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Junk Bond Market Reopens With 6x Oversubscribed Offering From YUM! Brands

Courtesy of ZeroHedge View original post here.

For nearly a month, the high yield market was understandably frozen without a single junk bond deal pricing as yields exploded higher, forcing the Fed to step in with an unprecedented intervention to prop up investment grade debt, going so far as to buy the LQD ETF.

That changed on Monday, when the first junk bond in nearly a month was marketed, a sign that even the high yield market is starting to recovery.

According to Bloomberg, YUM! Brands is looking to sell $500 million, the first high-yield bond to hit the U.S. market since Charter Communications on March 4. As we first observed last week when we noted that the “Bond Market Tears In Two: Distressed Debt Is Cratering, As Fed Buying Of Investment Grade Sends LQD NAV Soaring“, the investment-grade bond market has been pumping out deals in record volumes, but the high-yield market has been slower to ignite, amid a surge of debt trading at distressed levels.

Confirming that nobody has learned any lessons, the YUM! offering was met with tremendous investor demand, and with $3 billion in orders, or 6x oversubscribed, the syndicate has already increased the deal size to $600 million from $500 million.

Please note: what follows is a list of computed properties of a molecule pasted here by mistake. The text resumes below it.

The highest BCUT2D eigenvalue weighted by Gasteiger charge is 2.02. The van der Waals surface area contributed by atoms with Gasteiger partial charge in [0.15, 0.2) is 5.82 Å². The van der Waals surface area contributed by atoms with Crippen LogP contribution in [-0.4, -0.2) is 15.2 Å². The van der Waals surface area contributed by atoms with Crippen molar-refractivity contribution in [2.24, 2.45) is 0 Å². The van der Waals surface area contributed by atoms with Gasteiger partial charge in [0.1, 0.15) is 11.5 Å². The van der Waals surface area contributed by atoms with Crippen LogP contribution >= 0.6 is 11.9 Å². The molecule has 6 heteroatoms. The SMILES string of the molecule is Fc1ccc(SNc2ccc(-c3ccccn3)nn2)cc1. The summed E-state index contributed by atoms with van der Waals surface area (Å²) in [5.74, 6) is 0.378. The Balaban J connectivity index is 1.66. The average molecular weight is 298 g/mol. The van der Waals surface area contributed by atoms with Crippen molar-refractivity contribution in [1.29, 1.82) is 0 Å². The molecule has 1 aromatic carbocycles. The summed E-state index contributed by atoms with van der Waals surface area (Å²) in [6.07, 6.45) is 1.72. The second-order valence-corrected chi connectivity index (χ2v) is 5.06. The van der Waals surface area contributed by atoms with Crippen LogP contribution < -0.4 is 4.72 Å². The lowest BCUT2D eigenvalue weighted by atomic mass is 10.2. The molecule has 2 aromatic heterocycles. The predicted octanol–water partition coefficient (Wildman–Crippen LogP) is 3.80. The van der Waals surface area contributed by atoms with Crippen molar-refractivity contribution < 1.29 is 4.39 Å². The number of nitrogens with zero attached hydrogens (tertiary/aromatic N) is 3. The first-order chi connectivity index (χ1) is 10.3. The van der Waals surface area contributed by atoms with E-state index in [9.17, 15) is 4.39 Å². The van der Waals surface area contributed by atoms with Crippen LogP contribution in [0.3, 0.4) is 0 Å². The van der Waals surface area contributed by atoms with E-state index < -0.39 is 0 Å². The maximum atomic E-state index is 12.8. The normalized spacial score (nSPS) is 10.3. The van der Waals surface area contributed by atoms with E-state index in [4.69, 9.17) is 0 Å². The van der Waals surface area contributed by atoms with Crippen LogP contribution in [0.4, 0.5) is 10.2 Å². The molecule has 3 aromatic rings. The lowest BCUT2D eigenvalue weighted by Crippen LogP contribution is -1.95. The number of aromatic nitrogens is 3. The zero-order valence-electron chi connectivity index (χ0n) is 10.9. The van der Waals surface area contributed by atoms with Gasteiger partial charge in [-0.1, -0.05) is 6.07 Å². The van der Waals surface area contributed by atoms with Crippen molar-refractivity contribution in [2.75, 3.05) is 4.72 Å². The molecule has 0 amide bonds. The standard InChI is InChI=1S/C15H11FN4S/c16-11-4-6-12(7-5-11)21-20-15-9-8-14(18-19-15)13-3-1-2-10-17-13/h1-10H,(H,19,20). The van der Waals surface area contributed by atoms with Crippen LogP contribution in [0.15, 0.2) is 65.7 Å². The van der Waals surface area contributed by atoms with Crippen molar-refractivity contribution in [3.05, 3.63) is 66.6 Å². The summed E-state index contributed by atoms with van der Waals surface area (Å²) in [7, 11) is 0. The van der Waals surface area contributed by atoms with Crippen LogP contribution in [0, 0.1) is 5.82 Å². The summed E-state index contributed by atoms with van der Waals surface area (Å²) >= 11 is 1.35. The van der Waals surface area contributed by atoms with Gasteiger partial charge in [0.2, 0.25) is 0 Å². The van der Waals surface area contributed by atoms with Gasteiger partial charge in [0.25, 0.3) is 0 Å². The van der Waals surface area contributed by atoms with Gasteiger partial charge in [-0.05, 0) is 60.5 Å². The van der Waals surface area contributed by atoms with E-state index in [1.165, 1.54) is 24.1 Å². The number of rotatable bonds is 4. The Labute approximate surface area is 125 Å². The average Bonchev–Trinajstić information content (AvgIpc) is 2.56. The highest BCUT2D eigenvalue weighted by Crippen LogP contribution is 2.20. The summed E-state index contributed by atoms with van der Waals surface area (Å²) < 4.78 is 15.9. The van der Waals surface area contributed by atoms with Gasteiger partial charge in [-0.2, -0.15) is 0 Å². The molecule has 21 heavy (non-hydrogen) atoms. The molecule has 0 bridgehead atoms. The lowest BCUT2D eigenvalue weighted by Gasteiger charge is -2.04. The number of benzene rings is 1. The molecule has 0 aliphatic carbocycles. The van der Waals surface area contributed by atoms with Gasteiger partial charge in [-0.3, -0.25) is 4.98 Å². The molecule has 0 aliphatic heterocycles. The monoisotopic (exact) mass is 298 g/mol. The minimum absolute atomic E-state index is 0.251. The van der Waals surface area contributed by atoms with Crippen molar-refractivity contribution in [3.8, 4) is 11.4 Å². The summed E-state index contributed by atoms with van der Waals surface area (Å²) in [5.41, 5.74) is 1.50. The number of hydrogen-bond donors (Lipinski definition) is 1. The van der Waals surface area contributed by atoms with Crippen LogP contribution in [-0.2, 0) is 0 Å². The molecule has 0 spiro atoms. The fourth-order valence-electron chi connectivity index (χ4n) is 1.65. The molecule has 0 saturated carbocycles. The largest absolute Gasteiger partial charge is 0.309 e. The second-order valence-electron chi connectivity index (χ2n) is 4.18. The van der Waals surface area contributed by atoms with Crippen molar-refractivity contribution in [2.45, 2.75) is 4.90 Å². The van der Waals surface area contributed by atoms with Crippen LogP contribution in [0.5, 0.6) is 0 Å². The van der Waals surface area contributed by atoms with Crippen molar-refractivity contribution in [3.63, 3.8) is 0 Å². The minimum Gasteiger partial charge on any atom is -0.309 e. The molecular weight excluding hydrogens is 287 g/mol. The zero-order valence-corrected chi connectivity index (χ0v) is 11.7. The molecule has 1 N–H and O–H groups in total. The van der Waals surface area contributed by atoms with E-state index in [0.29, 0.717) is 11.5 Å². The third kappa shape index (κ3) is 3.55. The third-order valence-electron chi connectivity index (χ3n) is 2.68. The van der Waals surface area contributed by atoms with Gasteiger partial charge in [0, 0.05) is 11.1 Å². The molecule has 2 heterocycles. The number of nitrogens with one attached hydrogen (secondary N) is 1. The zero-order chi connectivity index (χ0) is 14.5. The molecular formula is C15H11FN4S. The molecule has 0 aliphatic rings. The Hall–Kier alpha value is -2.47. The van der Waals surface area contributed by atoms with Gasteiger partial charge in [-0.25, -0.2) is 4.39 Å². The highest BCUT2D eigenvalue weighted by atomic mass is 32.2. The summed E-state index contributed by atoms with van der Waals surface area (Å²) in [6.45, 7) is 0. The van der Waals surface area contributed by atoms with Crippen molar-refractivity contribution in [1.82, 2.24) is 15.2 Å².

While the high yield market has been slow to recovery, in the investment-grade market, companies still able to raise funds are doing massive debt offerings. As Bloomberg reports, Oracle and Anheuser-Busch InBev are among those offering multi-tranche bond deals Monday between the U.S. and Europe, rushing to boost their liquidity and take advantage of the open window in case markets seize up again. It follows a blank session in Asia’s dollar bond market, where there’s been no issuance for several weeks.

Oracle is in the market for the first time since 2017 with a six-part offering, with maturities ranging from five to 40 years. AB InBev’s 4.5 billion euro ($5 billion) sale includes bonds due in seven, 12 and 20 years.

“As corporates should remain keen on retaining liquidity to weather the growing pain of lockdowns, we expect issuance windows to continue to attract issuers,” Commerzbank strategists said in a note to clients this morning.

Sure enough issuance is not only continuing, but soaring, and last week alone U.S. companies borrowed a record $109 billion, which was met with $550 billion of demand, in what one dealer called a “food fight” for new bonds, according to Bloomberg. It was a similar story in Europe, where investors placed more than 310 billion euros ($340 billion) of orders for about 75 billion euros of bonds. Asia’s dollar bond market, however, hasn’t had any issuance for several weeks.

Why? Because as the Fed has demonstrated should the market turn south, the Fed will have no choice but to double down and bailout both issuers and bond buyers all over again.


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